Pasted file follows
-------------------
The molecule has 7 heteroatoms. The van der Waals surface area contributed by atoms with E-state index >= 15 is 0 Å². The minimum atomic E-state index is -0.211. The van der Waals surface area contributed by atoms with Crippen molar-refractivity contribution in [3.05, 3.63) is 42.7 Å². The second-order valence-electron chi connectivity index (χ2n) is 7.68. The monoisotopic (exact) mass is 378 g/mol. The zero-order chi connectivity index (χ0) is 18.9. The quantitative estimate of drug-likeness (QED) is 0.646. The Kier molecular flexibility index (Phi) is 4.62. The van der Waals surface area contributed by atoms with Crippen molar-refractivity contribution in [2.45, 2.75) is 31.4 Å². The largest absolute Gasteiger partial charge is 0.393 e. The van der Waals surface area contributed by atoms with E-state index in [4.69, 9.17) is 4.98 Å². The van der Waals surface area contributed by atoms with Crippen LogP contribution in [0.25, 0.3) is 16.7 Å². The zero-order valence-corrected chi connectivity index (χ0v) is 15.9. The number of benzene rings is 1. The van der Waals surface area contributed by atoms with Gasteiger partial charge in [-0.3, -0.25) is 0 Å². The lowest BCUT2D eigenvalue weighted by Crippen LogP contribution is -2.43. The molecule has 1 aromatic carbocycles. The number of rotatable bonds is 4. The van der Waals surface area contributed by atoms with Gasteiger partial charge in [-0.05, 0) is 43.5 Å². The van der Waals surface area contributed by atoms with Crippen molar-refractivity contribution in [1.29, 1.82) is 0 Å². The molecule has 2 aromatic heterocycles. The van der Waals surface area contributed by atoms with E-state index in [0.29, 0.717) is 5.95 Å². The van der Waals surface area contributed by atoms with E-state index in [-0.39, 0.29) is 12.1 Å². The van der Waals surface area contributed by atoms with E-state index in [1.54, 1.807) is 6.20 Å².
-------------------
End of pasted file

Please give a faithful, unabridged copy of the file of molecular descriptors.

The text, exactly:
The molecule has 7 heteroatoms. The van der Waals surface area contributed by atoms with E-state index >= 15 is 0 Å². The minimum atomic E-state index is -0.211. The van der Waals surface area contributed by atoms with Crippen molar-refractivity contribution in [3.05, 3.63) is 42.7 Å². The second-order valence-electron chi connectivity index (χ2n) is 7.68. The monoisotopic (exact) mass is 378 g/mol. The zero-order chi connectivity index (χ0) is 18.9. The quantitative estimate of drug-likeness (QED) is 0.646. The Kier molecular flexibility index (Phi) is 4.62. The van der Waals surface area contributed by atoms with Crippen molar-refractivity contribution in [2.45, 2.75) is 31.4 Å². The largest absolute Gasteiger partial charge is 0.393 e. The van der Waals surface area contributed by atoms with E-state index in [4.69, 9.17) is 4.98 Å². The van der Waals surface area contributed by atoms with Crippen LogP contribution in [0.25, 0.3) is 16.7 Å². The zero-order valence-corrected chi connectivity index (χ0v) is 15.9. The number of benzene rings is 1. The van der Waals surface area contributed by atoms with Gasteiger partial charge in [-0.3, -0.25) is 0 Å². The lowest BCUT2D eigenvalue weighted by Crippen LogP contribution is -2.43. The molecule has 1 aromatic carbocycles. The number of rotatable bonds is 4. The van der Waals surface area contributed by atoms with Gasteiger partial charge in [-0.05, 0) is 43.5 Å². The van der Waals surface area contributed by atoms with Crippen molar-refractivity contribution in [1.29, 1.82) is 0 Å². The molecule has 2 aromatic heterocycles. The van der Waals surface area contributed by atoms with E-state index in [0.29, 0.717) is 5.95 Å². The van der Waals surface area contributed by atoms with E-state index in [-0.39, 0.29) is 12.1 Å². The van der Waals surface area contributed by atoms with E-state index in [1.54, 1.807) is 6.20 Å².